Boy, these Ukrainians really love their nuclear-survival-horror themed shooters, don't they?
We're all aware of the flawed-but-fabulous S.T.A.L.K.E.R. franchise of course; Shadow of Chernobyl, Clear Sky, Call of Pripyat. Prior to the release of Shadow of Chernobyl, a collection of the original dev team from GSC Game World split off to start work on Metro 2033 - a (you guessed it) nuclear-survival-horror themed shooter. With this worryingly morbid take on the future, anyone would think the entire population of the Ukraine grew up in the aftermath of some terrible nuclear accident.
Not unlike a safety inspector at a Soviet-era nuclear facility, we haven't heard a great deal from this title. We're used to being hammered with all sorts of fluff from corporate spin machines, invariably promising everything from a universe in a box, to providing us with yet another opportunity to disregard anything Peter Molyneux says ever again. And whilst being hammered with fluff might sound like an average Tuesday evening in Henderson, it tends to become conspicuous by its absence. Which means we're now very interested indeed in Metro 2033.
The game is set in Moscow - more specifically, underneath Moscow, in the near future (possibly between 2032 and 2034). The premise is based on the factual evidence to suggest Stalin was actually a tyrannical badger - prior to, and during the second world war, the Moscow metro system was expanded and used as an air-raid shelter, with some underground stations located deeper than eighty metres below the surface of the city. Metro 2033 presents the suggestion that everything above ground has been trashed, so mankind has taken up residence in the underground system until the hangover passes. A concept anyone caught out after closing time on their London OE will be familiar with.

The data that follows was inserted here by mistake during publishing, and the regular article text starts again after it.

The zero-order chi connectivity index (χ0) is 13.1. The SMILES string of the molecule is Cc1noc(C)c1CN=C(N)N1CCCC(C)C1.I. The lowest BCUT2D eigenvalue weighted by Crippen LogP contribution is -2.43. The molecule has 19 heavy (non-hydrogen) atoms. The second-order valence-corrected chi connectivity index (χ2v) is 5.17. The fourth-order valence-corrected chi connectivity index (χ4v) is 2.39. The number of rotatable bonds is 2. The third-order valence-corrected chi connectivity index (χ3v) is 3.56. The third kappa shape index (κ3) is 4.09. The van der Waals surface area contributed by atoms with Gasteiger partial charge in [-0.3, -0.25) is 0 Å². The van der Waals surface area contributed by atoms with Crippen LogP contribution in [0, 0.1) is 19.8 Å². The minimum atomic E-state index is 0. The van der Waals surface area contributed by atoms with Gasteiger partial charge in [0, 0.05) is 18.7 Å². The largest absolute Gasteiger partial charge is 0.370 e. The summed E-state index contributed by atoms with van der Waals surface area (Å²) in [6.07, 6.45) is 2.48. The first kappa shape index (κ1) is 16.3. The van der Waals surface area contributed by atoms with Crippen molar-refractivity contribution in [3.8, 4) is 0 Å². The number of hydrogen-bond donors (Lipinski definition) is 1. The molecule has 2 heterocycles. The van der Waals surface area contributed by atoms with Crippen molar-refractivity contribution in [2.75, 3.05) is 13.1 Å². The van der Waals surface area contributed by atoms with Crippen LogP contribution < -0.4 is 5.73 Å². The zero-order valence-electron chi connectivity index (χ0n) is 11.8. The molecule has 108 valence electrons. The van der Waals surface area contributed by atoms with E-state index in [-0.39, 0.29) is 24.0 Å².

Our demonstration consisted of a look at the underground environment, and a brief sojourn topside to examine the radioactive aspects of gameplay. Our THQ representatives, being the hopeless romantics they are, opted to present the game with spoken Russian dialogue and English subtitles, and I can see why. Moving between each confined dugout listening to dishevelled figures lying prostrate on makeshift bunk beds, or hearing the hum of a dozen residents in a ramshackle bar speaking in their native tongue brings the game to life, and drops you right into a convincing world, elevating you to a position of implied importance. Such as it is, I suspect cruelly injecting English dialogue with a heavy Russian accent would quickly ruin the immersion, particularly when after a while I'd probably just picture them all as Borat in a mankini. Other people do that too, right?
Your navigation around this collection of human suffering is performed with two items - your clipboard (containing quest/mission information) and a compass that swings in whatever direction is required for you to complete your objective. Other interactive objects include a detection meter with a collection of lights that alternate between red, yellow and green, depending on whether you've been spotted by a enemy combatant, or worse, something decidedly non-human. You can also equip a gas mask which has the unnerving yet realistic habit of fogging up, thus affecting your field of view.